In the mid-1930s a British publisher offered a substantial prize to any author who could produce a fictional hero of the gentleman-thief variety who would be a worthy successor to the famous Raffles. The prize was won by John Creasey, with a book called Meet the Baron which appeared in 1937. This marked the beginning of the career of The Baron who would go on to figure in several dozen novels and would become one of Creasey’s most popular heroes. The Baron novels were originally published under the name Anthony Morton, one of Creasey’s many pseudonyms.
Englishman John Creasey (1908-1973) was possibly the most prolific writer of all time, publishing at least 562 novels. The most surprising thing about this is that so many of his books are extremely good.
Meet the Baron introduces us to John Mannering. Mannering is a well-educated man about town in his late 30s and is generally assumed to be extremely rich. In fact he has never been more than mildly well off and thanks to an extravagant lifestyle his financial position has become a cause for concern. Things come to a head when he falls in love with a young lady and proposes to her. When she discovers that he isn’t fabulously rich she turns him down. Mannering is rather shaken by this. On the one hand he is grateful that he discovered the lady’s true nature in time. Marriage to a woman who is now revealed as shallow and selfish would certainly have been a disaster. On the other hand Mannering is not only left wiser but more cynical on the subject of human nature, he is also led to adopt an increasingly reckless lifestyle. His limited financial resources are running out rather quickly.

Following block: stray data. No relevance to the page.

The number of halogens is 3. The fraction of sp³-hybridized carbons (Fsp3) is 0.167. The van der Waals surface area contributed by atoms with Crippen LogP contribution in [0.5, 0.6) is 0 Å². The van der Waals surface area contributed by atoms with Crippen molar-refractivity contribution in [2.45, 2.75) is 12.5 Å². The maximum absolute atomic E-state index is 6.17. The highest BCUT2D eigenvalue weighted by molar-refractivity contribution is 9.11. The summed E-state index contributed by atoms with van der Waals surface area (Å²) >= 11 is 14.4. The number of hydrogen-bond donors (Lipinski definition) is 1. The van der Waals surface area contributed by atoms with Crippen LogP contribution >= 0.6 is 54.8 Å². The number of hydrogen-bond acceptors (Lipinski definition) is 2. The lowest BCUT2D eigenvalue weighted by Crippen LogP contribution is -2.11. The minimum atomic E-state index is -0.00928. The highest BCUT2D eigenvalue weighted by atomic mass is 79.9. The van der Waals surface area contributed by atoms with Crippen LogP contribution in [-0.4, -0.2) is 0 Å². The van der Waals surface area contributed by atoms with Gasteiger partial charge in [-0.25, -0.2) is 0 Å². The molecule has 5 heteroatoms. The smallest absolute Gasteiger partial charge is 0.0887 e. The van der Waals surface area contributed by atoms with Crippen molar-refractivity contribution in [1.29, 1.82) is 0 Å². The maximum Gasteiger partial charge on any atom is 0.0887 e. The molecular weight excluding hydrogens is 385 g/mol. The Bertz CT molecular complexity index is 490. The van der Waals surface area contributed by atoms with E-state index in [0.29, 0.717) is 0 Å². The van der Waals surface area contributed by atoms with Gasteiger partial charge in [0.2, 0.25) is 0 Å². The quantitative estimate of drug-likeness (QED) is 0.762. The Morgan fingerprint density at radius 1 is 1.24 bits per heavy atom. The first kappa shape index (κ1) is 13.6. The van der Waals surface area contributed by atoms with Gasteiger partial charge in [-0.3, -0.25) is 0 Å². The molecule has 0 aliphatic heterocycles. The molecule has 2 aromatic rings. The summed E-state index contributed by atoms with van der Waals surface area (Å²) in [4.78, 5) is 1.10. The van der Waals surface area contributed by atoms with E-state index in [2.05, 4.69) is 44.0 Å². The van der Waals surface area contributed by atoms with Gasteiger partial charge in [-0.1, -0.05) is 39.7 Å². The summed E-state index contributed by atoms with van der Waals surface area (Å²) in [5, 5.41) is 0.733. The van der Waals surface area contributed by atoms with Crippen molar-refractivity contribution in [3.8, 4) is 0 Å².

One option of course would be to live a less elegant and extravagant lifestyle. This is such an absurd idea that he refuses to give it serious consideration. Another option would be to find a job, an even less appealing idea and in any case given the extravagance of his lifestyle it is unlikely that he would be able to find employment that would be sufficiently remunerative to meet his needs. That leaves only one serious option. John Mannering will have to become a thief.
The more he considers this idea the more he likes it. It is likely to be a good deal more interesting than most professions and it involves a very real element of danger. Mannering has always been susceptible to the glamour of taking risks and this tendency has become much stronger since his romantic disappointment. He knows very little about burglary but presumably it is a skill that an intelligent man should be able to pick up fairly quickly.
Despite the risks Mannering finds that burglary offers him an exhilaration that even gambling had not previously offered him. He soon becomes fairly successful and gains a certain amount of notoriety as The Baron.
Things get slightly complicated when he falls in love again. Lorna is somewhat unconventional but even an unconventional young woman is likely to be dubious about the prospects of marrying a thief. For a daughter of a lord to marry a professional burglar is not quite the done thing.
Mannering has another problem. Inspector Bristow of Scotland Yard is determined to bring The Baron to justice and he’s a competent and determined policeman.
Meet the Baron offers plenty of thrills as The Baron manages to keep just one step ahead of Inspector Bristow while pulling off some very daring robberies. The book however has more to offer than mere thrills. John Creasey had a gift for creating intriguing and complex characters with potential for future development and John Mannering is no exception. Mannering’s psychological motivations are explored in surprising depth. He is brave and resourceful and despite his criminal activities he has a moral code of sorts. He also has a definite streak of self-destructiveness, or at the very least a reckless disregard for his own safety. Creasey gives us a vivid portrait of a man addicted to risk-taking for its own sake.
You might think that a writer who once wrote 37 novels in a single year would be rather slapdash but in fact Creasey was a disciplined and competent writer and a reasonably polished one, certainly more polished than the average practitioner of pulp fiction. His attention to characterisation means that his thrillers offer more than just thrills.
Meet the Baron is a worthy introduction to one of the most enduring fictional heroes of the 20th century. Highly recommended.